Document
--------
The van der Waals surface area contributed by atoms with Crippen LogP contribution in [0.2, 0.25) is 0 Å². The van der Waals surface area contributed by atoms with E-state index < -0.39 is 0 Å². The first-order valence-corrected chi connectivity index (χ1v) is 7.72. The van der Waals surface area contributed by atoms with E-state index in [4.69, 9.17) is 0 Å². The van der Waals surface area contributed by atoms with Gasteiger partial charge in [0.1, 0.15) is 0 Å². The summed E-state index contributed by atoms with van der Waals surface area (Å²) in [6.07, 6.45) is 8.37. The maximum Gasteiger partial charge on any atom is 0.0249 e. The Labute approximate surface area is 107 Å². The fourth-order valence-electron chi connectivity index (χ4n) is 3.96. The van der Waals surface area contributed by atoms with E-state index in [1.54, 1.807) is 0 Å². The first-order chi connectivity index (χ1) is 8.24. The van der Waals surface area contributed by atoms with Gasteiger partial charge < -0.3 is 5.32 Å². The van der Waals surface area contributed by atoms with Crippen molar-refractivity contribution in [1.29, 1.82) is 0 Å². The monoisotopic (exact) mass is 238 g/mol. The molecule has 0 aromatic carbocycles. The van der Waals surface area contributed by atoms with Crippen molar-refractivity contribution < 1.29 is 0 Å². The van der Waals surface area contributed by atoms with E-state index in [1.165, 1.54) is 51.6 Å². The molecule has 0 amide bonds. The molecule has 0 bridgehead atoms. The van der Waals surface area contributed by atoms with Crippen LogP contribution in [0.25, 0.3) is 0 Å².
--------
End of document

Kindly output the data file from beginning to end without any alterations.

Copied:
The van der Waals surface area contributed by atoms with Crippen LogP contribution in [0.2, 0.25) is 0 Å². The van der Waals surface area contributed by atoms with E-state index < -0.39 is 0 Å². The first-order valence-corrected chi connectivity index (χ1v) is 7.72. The van der Waals surface area contributed by atoms with E-state index in [4.69, 9.17) is 0 Å². The van der Waals surface area contributed by atoms with Gasteiger partial charge in [0.1, 0.15) is 0 Å². The summed E-state index contributed by atoms with van der Waals surface area (Å²) in [6.07, 6.45) is 8.37. The maximum Gasteiger partial charge on any atom is 0.0249 e. The Labute approximate surface area is 107 Å². The fourth-order valence-electron chi connectivity index (χ4n) is 3.96. The van der Waals surface area contributed by atoms with E-state index in [1.54, 1.807) is 0 Å². The first-order chi connectivity index (χ1) is 8.24. The van der Waals surface area contributed by atoms with Gasteiger partial charge < -0.3 is 5.32 Å². The van der Waals surface area contributed by atoms with Crippen molar-refractivity contribution in [1.29, 1.82) is 0 Å². The monoisotopic (exact) mass is 238 g/mol. The molecule has 0 aromatic carbocycles. The van der Waals surface area contributed by atoms with Crippen molar-refractivity contribution < 1.29 is 0 Å². The van der Waals surface area contributed by atoms with E-state index in [1.165, 1.54) is 51.6 Å². The molecule has 0 amide bonds. The molecule has 0 bridgehead atoms. The van der Waals surface area contributed by atoms with Crippen LogP contribution in [0.25, 0.3) is 0 Å².